As exam season starts, teenagers’ stress levels will shoot up. But there are many ways to reduce the pressure
Exam season is starting. Most secondary school students will be starting into their school-based exams next week, while the Junior and Leaving Certificate exams start in two weeks.
I could imagine in that context that stress levels are high for many teenagers. Those who aren’t particularly stressed themselves may well have a mother or father who is stressed on their behalf. The final run in to exams is a particularly pressured time and there may be different reasons that explain the stresses individual teenagers are experiencing.
One cohort of students may be feeling an anticipatory anxiety that is heightened by a fear of the unknown. First year students, for example, have never experienced secondary school summer exams and may not know quite what level of performance is expected of them. Even the mock exams that Junior and Leaving Cert students have done may not have fully prepared them for what the actual exam conditions will feel like.
With the Leaving Cert especially, the changes to the exams to increase choice (since this group of students have had particularly disrupted learning due to Covid), also means that the usual preparation of doing past papers may not feel fully helpful. It is very hard to counter this kind of fear of the unknown, as uncertainty always creates a greater anticipation and requires much higher levels of vigilance to be able to react and respond.
The key way to deal with this particular kind of anxiety is to focus on those elements you do have control over more than thinking about the elements you can’t control. This means making sure you are putting in the time for study, making sure you are balancing study time with leisure and with rest, making sure your nutrition is good and making sure you have all the materials with you on the day for the given exams.
A second group of students may be anxious because they feel overwhelmed by the volume of work to be done, and the short time left to do it. This kind of anxiety is exactly the kind of anxiety that can lead to procrastination. I have written before how procrastination is caused less by laziness and more by anxiety.
So those students who have great intentions of doing well, but have left their study preparation to the last minute, may now be further compromised by the sheer volume of work to be done. They may feel that they just can’t do it, and this may actually cause them to freeze such that they don’t do anything. I am reminded, however, of the question, ‘How to you eat an elephant?’ The answer of course is, ‘One mouthful at a time’.
The same approach, of actually doing some work, will help to overcome the ‘stuckness’ that they may feel. Positivity breeds positivity and so achieving any study will feel better than achieving no study. Starting small, but applying themselves consistently, may then help to build some momentum such that the volume of revision to be done will be reduced and so may start to feel more manageable.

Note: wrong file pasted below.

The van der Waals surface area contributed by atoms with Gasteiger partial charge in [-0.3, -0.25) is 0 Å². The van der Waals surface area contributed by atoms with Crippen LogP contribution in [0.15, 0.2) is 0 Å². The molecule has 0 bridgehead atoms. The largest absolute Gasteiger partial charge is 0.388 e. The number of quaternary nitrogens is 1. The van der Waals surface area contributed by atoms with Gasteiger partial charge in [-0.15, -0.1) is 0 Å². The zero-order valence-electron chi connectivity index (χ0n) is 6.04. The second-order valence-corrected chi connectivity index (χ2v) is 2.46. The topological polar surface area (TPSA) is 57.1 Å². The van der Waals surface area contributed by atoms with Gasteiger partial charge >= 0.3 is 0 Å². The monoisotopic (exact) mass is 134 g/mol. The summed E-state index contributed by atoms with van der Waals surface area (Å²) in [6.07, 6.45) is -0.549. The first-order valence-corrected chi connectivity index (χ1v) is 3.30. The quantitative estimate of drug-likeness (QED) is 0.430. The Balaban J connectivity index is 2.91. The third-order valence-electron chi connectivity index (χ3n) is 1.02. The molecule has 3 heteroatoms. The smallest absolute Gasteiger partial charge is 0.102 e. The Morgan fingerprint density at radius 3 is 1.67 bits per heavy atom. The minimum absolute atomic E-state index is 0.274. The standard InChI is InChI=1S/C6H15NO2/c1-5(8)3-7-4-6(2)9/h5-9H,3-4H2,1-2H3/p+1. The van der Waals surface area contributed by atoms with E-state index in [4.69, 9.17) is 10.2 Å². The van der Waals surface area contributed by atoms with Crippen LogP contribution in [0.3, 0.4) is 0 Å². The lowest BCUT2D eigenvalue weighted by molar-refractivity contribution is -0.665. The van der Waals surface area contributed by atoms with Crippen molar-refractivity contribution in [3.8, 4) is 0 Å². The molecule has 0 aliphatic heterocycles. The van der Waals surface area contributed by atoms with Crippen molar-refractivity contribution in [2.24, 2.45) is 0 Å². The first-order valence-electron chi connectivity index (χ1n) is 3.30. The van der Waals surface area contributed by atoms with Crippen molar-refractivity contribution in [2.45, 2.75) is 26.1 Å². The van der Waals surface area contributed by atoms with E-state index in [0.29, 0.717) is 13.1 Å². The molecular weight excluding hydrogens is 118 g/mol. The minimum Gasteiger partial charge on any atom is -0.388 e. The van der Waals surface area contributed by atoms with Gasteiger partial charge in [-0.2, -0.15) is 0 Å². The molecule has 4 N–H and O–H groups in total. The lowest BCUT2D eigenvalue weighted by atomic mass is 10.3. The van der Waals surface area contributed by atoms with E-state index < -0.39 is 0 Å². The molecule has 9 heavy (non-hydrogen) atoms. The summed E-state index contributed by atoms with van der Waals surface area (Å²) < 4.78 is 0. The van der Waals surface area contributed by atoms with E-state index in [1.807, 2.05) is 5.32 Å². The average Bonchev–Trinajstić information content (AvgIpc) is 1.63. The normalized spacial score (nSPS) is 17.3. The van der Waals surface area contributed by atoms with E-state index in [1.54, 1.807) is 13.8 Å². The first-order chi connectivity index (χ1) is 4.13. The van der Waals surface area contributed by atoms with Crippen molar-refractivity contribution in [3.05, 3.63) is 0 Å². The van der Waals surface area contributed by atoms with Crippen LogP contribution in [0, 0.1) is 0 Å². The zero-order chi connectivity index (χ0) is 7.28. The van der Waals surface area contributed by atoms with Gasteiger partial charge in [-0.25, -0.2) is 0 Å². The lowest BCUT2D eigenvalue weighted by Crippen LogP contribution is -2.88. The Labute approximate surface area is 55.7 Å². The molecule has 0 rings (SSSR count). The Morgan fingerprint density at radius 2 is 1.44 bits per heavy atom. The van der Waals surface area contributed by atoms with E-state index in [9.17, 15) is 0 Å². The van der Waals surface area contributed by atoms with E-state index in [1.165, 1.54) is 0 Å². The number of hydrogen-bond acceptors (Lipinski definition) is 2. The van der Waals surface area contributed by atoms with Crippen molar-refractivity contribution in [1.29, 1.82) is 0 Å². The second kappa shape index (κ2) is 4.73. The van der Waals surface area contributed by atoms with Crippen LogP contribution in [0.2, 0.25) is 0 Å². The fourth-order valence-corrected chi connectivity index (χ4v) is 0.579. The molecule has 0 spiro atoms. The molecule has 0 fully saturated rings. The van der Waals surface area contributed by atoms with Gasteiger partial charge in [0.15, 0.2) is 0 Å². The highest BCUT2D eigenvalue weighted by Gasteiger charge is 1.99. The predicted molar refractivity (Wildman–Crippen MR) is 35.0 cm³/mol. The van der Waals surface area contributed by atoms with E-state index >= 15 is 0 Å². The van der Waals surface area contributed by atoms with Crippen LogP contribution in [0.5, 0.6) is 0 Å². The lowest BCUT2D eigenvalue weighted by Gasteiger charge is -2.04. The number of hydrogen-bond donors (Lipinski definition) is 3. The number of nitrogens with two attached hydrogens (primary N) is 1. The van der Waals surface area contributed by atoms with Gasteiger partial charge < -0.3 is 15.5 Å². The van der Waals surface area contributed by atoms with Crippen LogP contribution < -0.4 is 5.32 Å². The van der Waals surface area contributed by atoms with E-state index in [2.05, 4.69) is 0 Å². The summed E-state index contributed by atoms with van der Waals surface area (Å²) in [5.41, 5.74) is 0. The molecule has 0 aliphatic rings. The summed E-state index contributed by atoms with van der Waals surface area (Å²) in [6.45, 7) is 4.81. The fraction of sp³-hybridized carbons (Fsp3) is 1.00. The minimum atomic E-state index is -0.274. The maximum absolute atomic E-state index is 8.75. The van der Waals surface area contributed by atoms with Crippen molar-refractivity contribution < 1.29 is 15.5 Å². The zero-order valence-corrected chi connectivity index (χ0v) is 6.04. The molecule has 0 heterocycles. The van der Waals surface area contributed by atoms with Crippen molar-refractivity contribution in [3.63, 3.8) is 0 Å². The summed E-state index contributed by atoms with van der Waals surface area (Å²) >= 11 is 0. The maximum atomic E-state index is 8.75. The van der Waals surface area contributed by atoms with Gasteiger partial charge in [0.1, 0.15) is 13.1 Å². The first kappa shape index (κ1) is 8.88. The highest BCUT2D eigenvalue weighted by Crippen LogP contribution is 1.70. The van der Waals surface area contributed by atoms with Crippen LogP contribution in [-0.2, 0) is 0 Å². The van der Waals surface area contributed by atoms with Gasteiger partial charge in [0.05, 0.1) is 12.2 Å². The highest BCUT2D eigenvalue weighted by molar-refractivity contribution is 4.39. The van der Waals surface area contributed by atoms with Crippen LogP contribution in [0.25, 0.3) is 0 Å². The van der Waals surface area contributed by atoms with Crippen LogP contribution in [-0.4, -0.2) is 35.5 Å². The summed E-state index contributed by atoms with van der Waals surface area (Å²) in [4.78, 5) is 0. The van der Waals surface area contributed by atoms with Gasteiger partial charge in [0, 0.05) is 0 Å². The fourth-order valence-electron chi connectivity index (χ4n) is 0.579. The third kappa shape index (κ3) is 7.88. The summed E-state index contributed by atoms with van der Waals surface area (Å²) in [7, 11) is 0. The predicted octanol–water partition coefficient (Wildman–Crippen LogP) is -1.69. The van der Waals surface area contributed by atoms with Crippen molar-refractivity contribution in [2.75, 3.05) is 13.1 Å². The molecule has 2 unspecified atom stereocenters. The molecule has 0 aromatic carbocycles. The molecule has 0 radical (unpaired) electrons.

A final group of students may be struggling with the weight of expectation. Over the years I have worked with many young people who baulk at the exams, as they fear the outcome and that the outcome will be judged negatively (either by themselves or their parents). Even the most neutral parent comments can often be interpreted as an expectation of some kind of success. Many parents complain, for example, that they say something like, “We don’t mind how you do as long as you do your best”, and this then gets interpreted as, “We expect you to do well.”
When the expectation of achievement is self-induced it can be even harder to counteract. Some students may compare themselves to peers or to siblings who have been successful in the past and may have internalised a belief that they have to match or exceed whatever standard has been set.
Again, a fear of judgement may lead to procrastination, with a possible unconscious element of ‘if I haven’t really studied, I can always blame my performance on that’. Students putting pressure on themselves, or feeling the pressure of parents, again need to focus on the process of preparing rather than the actual event of the exam. Parents need to reinforce their acceptance of the fact that if their son or daughter is making an effort it is all that you can ask of them.
Given that tensions and stresses may be high in many families right now, this is a good time for parents to reduce the pressure in other areas. Maybe let a few chores slide, maybe deliver a bit of extra TLC. Maybe be the encouragement to stop, take a break, get some fresh air or have a laugh. Life is short and exams are only a moment in time. That moment will pass and other opportunities will always arise. In the meantime, you have all my best wishes for the next few intense weeks.